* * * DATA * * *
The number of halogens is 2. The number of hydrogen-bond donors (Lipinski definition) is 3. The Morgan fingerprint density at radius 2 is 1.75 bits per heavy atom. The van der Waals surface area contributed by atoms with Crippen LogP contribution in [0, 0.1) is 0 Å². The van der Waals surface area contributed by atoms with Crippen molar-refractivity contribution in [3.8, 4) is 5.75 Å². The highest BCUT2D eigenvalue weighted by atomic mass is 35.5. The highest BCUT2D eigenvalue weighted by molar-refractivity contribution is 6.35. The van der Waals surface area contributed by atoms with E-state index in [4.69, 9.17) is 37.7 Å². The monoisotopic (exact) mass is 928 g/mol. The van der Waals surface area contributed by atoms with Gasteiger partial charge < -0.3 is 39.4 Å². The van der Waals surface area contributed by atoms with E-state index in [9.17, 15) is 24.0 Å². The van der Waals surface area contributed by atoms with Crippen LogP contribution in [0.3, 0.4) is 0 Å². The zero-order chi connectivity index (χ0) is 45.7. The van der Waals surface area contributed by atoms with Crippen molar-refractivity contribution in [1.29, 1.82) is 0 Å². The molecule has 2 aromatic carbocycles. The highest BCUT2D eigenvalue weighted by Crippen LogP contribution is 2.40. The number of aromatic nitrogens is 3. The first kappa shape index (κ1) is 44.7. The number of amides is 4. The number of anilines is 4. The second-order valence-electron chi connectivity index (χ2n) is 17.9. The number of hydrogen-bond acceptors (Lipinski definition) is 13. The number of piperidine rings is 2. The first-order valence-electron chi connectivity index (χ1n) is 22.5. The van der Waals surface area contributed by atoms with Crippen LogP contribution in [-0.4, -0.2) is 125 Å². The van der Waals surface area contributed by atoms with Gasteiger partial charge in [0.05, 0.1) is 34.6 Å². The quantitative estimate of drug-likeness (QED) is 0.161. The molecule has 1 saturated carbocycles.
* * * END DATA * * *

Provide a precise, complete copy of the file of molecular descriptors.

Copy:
The number of halogens is 2. The number of hydrogen-bond donors (Lipinski definition) is 3. The Morgan fingerprint density at radius 2 is 1.75 bits per heavy atom. The van der Waals surface area contributed by atoms with Crippen LogP contribution in [0, 0.1) is 0 Å². The van der Waals surface area contributed by atoms with Crippen molar-refractivity contribution in [3.8, 4) is 5.75 Å². The highest BCUT2D eigenvalue weighted by atomic mass is 35.5. The highest BCUT2D eigenvalue weighted by molar-refractivity contribution is 6.35. The van der Waals surface area contributed by atoms with E-state index in [4.69, 9.17) is 37.7 Å². The monoisotopic (exact) mass is 928 g/mol. The van der Waals surface area contributed by atoms with Gasteiger partial charge < -0.3 is 39.4 Å². The van der Waals surface area contributed by atoms with E-state index in [9.17, 15) is 24.0 Å². The van der Waals surface area contributed by atoms with Crippen LogP contribution in [0.3, 0.4) is 0 Å². The zero-order chi connectivity index (χ0) is 45.7. The van der Waals surface area contributed by atoms with Crippen molar-refractivity contribution in [1.29, 1.82) is 0 Å². The molecule has 2 aromatic carbocycles. The highest BCUT2D eigenvalue weighted by Crippen LogP contribution is 2.40. The number of aromatic nitrogens is 3. The first kappa shape index (κ1) is 44.7. The number of amides is 4. The number of anilines is 4. The second-order valence-electron chi connectivity index (χ2n) is 17.9. The number of hydrogen-bond acceptors (Lipinski definition) is 13. The number of piperidine rings is 2. The first-order valence-electron chi connectivity index (χ1n) is 22.5. The van der Waals surface area contributed by atoms with Crippen LogP contribution in [-0.4, -0.2) is 125 Å². The van der Waals surface area contributed by atoms with Gasteiger partial charge in [0.05, 0.1) is 34.6 Å². The quantitative estimate of drug-likeness (QED) is 0.161. The molecule has 1 saturated carbocycles.